Customers trying to buy the herbal mixture K2 left the local store Sacred Journey empty-handed Friday morning.
The store, 1103 Mass., was out of stock; demand for K2 has risen after Kansas legislators announced they would work to ban the substance. Some law enforcement officials have compared K2 to marijuana.
“At first it was just word of mouth, but a lot of news agencies picked up on it and within a month ... just a lot of business,” said Sacred Journey employee Matthew Rader. “It was not uncommon for (the line) just snaking around the store.”
Rader is among those speaking out against moves to ban K2 and similar products.
A Senate committee on Wednesday recommended approval of a bill that would make the chemical found in K2 illegal. The House has a similar bill, with a hearing on the issue Tuesday.
Legislative changes have been prompted by law enforcement, including Douglas County Sheriff Ken McGovern, who spoke at Wednesday’s committee hearing. Those opposed to the substance have said it may pose health risks as the active chemical in K2 is a synthetic version of marijuana, although the substance doesn’t show up on drug tests.
Depending on the variety, K2 costs between $15 and $30 for a three-gram bag. While Sacred Journey was out of K2, store employees were offering customers a different product they say is similar to the popular brand. Employees at the store said they only sell K2 and similar “ethnobotanical” products to people age 18 and older.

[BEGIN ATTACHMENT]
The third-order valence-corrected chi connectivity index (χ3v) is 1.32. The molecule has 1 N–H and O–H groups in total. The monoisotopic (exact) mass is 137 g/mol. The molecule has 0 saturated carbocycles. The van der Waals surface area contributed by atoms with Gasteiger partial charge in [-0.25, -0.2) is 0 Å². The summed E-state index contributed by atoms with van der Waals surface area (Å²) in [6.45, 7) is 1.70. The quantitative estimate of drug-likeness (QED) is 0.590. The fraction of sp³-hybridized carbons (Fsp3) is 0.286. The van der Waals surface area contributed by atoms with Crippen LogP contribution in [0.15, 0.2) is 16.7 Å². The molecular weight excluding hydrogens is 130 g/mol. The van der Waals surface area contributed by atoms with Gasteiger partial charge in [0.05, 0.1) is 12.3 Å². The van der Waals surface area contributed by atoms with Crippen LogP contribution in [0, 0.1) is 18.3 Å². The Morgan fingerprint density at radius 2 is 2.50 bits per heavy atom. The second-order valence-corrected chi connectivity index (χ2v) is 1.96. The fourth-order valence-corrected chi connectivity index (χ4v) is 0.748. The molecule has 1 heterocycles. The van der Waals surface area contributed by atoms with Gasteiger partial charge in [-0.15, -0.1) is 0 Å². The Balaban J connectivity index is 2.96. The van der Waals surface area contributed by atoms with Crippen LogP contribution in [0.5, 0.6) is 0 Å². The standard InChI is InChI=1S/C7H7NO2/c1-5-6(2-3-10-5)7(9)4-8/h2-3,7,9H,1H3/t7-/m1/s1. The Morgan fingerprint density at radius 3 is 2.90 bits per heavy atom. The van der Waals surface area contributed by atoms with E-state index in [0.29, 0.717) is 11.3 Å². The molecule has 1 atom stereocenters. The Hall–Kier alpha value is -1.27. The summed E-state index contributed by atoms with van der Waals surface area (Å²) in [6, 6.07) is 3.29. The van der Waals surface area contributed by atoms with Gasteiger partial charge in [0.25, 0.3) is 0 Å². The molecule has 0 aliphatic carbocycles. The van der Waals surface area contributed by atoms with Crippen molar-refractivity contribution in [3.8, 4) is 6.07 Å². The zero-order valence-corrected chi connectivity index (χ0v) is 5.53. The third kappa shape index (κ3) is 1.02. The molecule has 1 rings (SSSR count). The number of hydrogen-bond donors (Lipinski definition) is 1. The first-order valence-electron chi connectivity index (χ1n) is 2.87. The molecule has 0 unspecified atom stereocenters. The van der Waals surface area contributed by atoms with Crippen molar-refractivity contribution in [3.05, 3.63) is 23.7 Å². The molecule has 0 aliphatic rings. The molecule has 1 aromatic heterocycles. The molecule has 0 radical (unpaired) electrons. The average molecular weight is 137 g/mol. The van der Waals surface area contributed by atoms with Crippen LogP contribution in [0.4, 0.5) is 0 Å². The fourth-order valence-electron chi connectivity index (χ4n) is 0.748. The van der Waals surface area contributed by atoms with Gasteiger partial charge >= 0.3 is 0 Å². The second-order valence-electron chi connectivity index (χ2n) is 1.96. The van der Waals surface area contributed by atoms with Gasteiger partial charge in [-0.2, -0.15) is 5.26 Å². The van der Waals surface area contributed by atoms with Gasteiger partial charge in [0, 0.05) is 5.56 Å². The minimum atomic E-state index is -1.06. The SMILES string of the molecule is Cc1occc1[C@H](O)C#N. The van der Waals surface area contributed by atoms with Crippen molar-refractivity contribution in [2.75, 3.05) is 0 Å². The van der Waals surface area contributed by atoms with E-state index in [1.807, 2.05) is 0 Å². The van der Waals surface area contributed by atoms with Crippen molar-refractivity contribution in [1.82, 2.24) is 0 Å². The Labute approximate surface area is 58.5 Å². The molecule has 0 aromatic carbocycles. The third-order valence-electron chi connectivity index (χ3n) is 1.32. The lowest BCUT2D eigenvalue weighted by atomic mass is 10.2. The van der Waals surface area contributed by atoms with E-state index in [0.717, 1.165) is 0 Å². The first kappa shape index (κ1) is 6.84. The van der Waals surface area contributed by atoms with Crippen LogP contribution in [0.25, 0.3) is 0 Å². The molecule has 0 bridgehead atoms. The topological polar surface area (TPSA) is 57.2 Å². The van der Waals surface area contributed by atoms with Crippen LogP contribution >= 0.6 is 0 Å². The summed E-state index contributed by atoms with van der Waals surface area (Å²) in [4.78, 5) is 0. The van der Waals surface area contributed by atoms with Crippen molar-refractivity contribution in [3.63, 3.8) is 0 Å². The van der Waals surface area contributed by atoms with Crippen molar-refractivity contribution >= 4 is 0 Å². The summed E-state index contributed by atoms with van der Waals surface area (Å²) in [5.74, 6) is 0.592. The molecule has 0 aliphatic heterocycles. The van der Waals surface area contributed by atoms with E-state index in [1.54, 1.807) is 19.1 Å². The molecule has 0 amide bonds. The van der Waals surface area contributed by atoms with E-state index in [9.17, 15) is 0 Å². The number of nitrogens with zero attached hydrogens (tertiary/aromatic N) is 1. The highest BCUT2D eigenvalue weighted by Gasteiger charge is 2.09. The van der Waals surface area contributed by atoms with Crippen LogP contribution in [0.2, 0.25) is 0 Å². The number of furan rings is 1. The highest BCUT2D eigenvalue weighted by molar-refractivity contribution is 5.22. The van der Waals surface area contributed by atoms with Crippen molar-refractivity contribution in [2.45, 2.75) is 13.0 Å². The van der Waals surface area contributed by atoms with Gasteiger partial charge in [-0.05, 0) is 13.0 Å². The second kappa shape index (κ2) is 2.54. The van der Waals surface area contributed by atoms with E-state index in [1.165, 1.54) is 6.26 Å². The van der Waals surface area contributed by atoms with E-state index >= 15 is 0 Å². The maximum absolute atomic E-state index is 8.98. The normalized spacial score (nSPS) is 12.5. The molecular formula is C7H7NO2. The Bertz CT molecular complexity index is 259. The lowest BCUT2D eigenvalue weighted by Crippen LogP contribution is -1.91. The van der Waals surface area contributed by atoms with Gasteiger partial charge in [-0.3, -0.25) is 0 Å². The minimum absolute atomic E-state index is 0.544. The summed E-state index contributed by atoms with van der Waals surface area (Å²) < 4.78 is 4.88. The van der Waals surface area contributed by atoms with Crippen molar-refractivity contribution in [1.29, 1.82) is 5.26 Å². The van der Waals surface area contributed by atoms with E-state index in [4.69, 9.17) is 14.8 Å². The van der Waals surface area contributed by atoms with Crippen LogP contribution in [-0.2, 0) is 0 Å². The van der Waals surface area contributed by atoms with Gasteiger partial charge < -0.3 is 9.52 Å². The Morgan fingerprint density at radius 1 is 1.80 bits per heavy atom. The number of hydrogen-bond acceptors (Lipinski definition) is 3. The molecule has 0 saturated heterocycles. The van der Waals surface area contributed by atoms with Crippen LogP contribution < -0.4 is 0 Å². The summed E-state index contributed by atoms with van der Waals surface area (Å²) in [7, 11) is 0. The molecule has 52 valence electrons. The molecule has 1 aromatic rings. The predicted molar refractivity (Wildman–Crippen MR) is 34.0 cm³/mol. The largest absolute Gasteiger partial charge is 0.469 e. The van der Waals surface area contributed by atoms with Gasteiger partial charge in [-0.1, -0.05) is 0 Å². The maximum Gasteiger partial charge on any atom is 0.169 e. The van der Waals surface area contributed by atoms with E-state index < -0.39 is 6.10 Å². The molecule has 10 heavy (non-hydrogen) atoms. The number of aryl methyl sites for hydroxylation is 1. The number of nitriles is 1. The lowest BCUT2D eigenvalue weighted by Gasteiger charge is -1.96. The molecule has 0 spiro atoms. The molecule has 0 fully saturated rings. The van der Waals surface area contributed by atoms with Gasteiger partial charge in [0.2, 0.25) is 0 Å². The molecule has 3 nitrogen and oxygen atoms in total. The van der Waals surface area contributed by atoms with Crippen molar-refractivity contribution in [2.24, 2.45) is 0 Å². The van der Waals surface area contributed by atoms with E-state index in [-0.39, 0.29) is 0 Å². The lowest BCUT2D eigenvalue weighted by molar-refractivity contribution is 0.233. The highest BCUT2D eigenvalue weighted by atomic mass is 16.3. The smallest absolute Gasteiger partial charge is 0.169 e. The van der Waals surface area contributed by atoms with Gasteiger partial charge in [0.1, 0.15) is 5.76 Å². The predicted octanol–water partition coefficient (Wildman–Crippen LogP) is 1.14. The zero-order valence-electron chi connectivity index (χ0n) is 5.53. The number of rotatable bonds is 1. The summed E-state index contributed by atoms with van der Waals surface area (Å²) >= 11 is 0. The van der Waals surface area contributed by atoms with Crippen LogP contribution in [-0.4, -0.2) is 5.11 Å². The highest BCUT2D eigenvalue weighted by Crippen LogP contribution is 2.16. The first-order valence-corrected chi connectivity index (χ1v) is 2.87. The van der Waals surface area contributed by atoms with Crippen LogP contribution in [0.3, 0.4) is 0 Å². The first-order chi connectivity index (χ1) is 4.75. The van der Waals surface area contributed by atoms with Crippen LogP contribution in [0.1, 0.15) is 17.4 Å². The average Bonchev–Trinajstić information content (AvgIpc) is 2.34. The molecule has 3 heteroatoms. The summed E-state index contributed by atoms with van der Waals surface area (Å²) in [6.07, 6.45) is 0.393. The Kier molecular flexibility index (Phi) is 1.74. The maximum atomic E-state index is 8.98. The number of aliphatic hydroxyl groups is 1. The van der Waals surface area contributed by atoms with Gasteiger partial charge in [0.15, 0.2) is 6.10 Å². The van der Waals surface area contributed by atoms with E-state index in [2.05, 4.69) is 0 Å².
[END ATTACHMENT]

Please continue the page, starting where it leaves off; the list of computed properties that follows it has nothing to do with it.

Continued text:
Despite the characterizations of K2 as harmful, Rader said employees at the store haven’t heard of any ill effects.
“Being that we’ve sold it for months and months now, we don’t see any sort of short-term or long-term effects in any of the people who buy this,” he said. The store markets K2 as an incense, not as a smokable herb, said Rader, but he acknowledged that customers smoke K2.
David Barnhill, a local musician, said he’s smoked the substance, which looks like potpourri, several times. It’s a little different from marijuana, he said, but it does have some intoxicating effects, such as disorientation.
Barnhill said his main concern with K2 is that there is far less known about the substance than marijuana.
“Healthwise, I don’t know,” said Barnhill, who tried to buy K2 Friday.
There seems to be a lot of interest in information about the substance. A Nov. 4 Journal-World article on K2 generated about 20,000 views on LJWorld.com, with roughly 40 percent of those coming from Google searches.
It’s a lack of information about K2 that has Patrick Wilbur, executive director of the Kansas-based Drug Policy Forum, concerned about recent moves to ban the substance.
“Nobody seems to know anything about it. It’s really difficult to get information,” he said.
Wilbur said he was also concerned about the possible effects of making K2 illegal.
“You make it more desirable for minors (by banning it),” said Wilbur. “(And) you create a black market.”
Rader said he and several store employees will head to the Capitol on Tuesday to fight the bill, and they’ve gathered more than 1,500 signatures from those opposing a ban.
“It’s a witch hunt in every sense of the word,” he said. “We’re not going to take this sitting down.”